We hear so much about fermented foods these days and how including them in our diet may help to support the gut microbiome. This microbiome is a diverse community of good bacteria inhabiting our intestines, so necessary for good health. These microflora create a protective lining in the intestines, guarding it against pathogens such as Salmonella and E. coli.
The fermentation of food and beverages has been used by many traditional cultures for hundreds or thousands of years as a way to promote good health and to preserve food. Modern food production methods such as refrigeration, pasteurisation, and canning have caused a decline in fermented and probiotic-rich foods in our diet, and recent research shows us that the gut microbiome may in fact be supported by including fermented foods in our diet (1).
What is fermentation?
There are two main types of fermentation; acid fermentation (such as lactic acid or acetic acid fermentation), and alcohol fermentation (where the sugars are converted into ethyl
alcohol). For the health benefits mentioned in this article, I am referring to acid
Lactic acid fermentation is a metabolic process by which glucose and other six-carbon sugars such as sucrose and lactose, are converted into energy and lactate (or lactic acid), found in lacto-fermented foods. This refers to the Lactobacillus species of bacteria, so beneficial to our health. Lacto-fermentation is an anaerobic process (no oxygen is
required), whereas acetic fermentation refers to starches, sugars and alcohols being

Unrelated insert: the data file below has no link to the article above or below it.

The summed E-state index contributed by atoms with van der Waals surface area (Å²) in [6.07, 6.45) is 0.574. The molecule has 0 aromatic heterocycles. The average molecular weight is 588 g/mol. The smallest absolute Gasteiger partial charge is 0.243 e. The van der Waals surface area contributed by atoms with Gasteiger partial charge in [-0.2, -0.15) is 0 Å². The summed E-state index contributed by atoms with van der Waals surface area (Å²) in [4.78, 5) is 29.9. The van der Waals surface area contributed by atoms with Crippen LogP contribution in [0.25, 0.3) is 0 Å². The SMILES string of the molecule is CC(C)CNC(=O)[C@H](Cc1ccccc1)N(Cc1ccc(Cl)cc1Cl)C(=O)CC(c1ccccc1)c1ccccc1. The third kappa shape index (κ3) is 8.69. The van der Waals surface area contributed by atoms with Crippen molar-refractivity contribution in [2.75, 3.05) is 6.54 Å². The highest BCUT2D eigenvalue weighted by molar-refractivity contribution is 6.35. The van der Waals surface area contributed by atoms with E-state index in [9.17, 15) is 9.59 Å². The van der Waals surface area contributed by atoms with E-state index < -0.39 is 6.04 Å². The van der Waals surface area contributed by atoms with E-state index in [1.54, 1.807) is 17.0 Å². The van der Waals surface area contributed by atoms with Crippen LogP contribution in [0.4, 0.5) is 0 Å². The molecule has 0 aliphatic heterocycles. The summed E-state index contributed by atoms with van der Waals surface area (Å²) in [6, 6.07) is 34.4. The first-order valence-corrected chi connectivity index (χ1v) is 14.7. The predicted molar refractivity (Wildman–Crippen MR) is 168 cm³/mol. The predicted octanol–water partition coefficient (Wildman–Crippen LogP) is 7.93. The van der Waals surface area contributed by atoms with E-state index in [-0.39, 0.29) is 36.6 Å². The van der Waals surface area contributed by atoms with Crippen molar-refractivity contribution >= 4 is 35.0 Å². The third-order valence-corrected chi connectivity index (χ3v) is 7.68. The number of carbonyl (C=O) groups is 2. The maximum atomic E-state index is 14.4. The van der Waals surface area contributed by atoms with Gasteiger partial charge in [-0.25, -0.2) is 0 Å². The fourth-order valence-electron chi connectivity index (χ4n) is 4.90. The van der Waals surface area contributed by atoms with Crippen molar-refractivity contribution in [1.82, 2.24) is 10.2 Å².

converted into acid acid aerobically (with the presence of oxygen).
7 Health benefits of fermented foods and probiotics
A healthy microbiome may impact not only on our digestion but also on our skin health, mood, immunity, hormone balance, metabolism, and nutrient absorption (1).
1. Improved digestion
Probiotic bacteria may have preventative and therapeutic effects against Irritable Bowel Syndrome (IBS), inflammatory Bowel Disease (IBD) and Helicobacter pylori infection (2) and studies have also shown improvements to intestinal permeability, otherwise known as leaky gut (3).
2. Healthy skin
Many studies also show a link between leaky gut and skin conditions such as acne and rosacea, so we know that good gut health is directly related to healthy skin.
3. Improved mood
One particular study showed that probiotic bacteria such as Lactobacillus rhamnosus may boost our mood by generating the neurotransmitter gamma-aminobutyric acid or GABA. This amino acid has a calming effect on the brain, and in particular on the areas in the brain that are over active in anxiety disorders and depression (4). Including fermented foods in the diet is thought to reduce social anxiety disorder.
4. Supports immunity
Fermented foods may increase antibody production, reduce allergies, and stimulate
immune cells, therefore strengthening the immune system (2).
5. Supports hormone balance
As probiotic bacteria in fermented foods may benefit the gut lining, this in turn can help to balance your hormones. They may improve production of hormones such as insulin,
leptin and ghrelin.
6. Increases metabolism